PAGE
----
Very rare Sudden Stratospheric Warming (SSW) event continues unfolding above the South Pole.
This SSW could go down in history as the strongest warming event on record, NIWA said, adding there is increased risk for southerlies in New Zealand into October.
SSW events are rare in the southern hemisphere, with only two in New Zealand in recorded times - one in September 2002 and the other in September 2010
The Australian Bureau of Meteorology is also predicting it as the strongest Antarctic warming on record, likely to exceed the previous record of September 2002 when New Zealand experienced its coldest October in 20 years.
Below-average temperatures covered much of the country in 2002, resulting in frequent ground frosts.
In 2010 SSW event – which is classed as a minor event – a number of rainfall records were broken with well below normal sunshine and very cold temperatures in parts of the South Island.
"Although we have seen plenty of weak or moderate variations in the polar vortex over the past 60 years, the only other true sudden stratospheric warming event in the Southern Hemisphere was in September 2002," BOM meteorologists said.
"Impacts from this stratospheric warming are likely to reach Earth’s surface in the next month and possibly extend through to January. Apart from warming the Antarctic region, the most notable effect will be a shift of the Southern Ocean westerly winds towards the Equator.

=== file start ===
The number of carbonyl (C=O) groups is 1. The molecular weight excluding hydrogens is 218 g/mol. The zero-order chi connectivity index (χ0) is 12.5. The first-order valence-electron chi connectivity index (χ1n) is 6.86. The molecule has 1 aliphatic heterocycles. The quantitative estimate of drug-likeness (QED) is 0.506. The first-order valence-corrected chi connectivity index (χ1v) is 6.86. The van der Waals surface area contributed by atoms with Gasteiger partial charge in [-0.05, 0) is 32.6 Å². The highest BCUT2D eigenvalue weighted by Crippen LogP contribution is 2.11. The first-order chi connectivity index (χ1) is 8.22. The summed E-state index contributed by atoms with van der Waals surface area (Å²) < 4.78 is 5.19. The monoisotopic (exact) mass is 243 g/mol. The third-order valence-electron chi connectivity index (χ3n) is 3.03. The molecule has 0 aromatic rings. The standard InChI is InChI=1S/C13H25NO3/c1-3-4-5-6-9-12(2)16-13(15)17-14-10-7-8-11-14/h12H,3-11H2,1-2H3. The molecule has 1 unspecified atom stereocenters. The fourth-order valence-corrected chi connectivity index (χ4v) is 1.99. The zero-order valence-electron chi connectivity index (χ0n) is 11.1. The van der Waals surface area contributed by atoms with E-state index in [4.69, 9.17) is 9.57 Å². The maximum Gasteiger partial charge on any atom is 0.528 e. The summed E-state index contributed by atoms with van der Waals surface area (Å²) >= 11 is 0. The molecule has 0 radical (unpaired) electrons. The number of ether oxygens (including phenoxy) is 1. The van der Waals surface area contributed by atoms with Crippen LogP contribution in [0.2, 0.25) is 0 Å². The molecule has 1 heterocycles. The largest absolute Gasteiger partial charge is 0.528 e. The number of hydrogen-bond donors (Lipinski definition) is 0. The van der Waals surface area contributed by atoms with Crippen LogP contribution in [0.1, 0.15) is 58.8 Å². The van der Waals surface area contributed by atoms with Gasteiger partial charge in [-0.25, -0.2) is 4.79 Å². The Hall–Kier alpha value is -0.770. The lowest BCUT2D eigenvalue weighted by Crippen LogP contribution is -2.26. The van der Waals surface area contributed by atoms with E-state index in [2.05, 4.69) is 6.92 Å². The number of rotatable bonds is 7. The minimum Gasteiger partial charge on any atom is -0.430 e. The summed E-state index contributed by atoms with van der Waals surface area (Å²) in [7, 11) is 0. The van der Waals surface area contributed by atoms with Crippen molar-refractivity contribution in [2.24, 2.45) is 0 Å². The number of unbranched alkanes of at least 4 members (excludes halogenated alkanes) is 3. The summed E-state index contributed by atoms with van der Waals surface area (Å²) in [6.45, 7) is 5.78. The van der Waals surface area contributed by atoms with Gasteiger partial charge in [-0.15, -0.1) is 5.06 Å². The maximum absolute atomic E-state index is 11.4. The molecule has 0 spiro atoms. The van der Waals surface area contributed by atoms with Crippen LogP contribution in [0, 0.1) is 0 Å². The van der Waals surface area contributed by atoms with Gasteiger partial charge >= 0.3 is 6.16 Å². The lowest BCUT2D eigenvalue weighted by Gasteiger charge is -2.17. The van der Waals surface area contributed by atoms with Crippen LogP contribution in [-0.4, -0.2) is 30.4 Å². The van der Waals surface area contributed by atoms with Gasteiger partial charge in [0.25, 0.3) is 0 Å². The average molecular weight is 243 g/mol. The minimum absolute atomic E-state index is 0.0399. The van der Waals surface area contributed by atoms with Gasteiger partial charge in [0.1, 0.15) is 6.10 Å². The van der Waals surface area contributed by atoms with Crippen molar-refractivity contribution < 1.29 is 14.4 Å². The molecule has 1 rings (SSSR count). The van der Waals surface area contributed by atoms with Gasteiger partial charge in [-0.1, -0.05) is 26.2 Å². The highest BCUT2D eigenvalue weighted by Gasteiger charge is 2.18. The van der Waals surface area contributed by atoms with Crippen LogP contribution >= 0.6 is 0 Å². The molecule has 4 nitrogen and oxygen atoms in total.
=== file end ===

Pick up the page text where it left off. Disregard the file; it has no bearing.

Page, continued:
"For regions directly in the path of the strongest westerlies, which includes western Tasmania, New Zealand’s South Island, and Patagonia in South America, this generally results in more storminess and rainfall, and colder temperatures. But for subtropical Australia, which largely sits north of the main belt of westerlies, the shift results in reduced rainfall, clearer skies, and warmer temperatures.
"Past stratospheric warming events and associated wind changes have had their strongest effects in NSW and southern Queensland, where springtime temperatures increased, rainfall decreased and heatwaves and fire risk rose."
Sudden Stratospheric Warming update— NIWA Weather (@NiwaWeather) September 10, 2019
It happened and continues to unfold.
It set high temperature records in the stratosphere.
It could go down as the strongest warming event on record.
Increased risk for southerlies in New Zealand into October pic.twitter.com/mEZcRyV74u
Temperatures have been below average month-to-date in New Zealand's South Island, NIWA said September 10.
Temperatures in central Otago plummeted to -5 °C (23 °F) today, forcing farmers to crank up frost fighting efforts with machines and helicopters, Newshub reports.
Tim Jones, chief executive of 45 South Orchard and Packhouse in Cromwell, says the cold is expected to stick around for another month.
"The last one in 2002 I do recall had an awful lot of frosts right throughout the spring," he said. "Particularly leading on into October and November. Who knows whether we're up for that again this year, but the key thing is that we're prepared for it."
Featured image credit: Dave See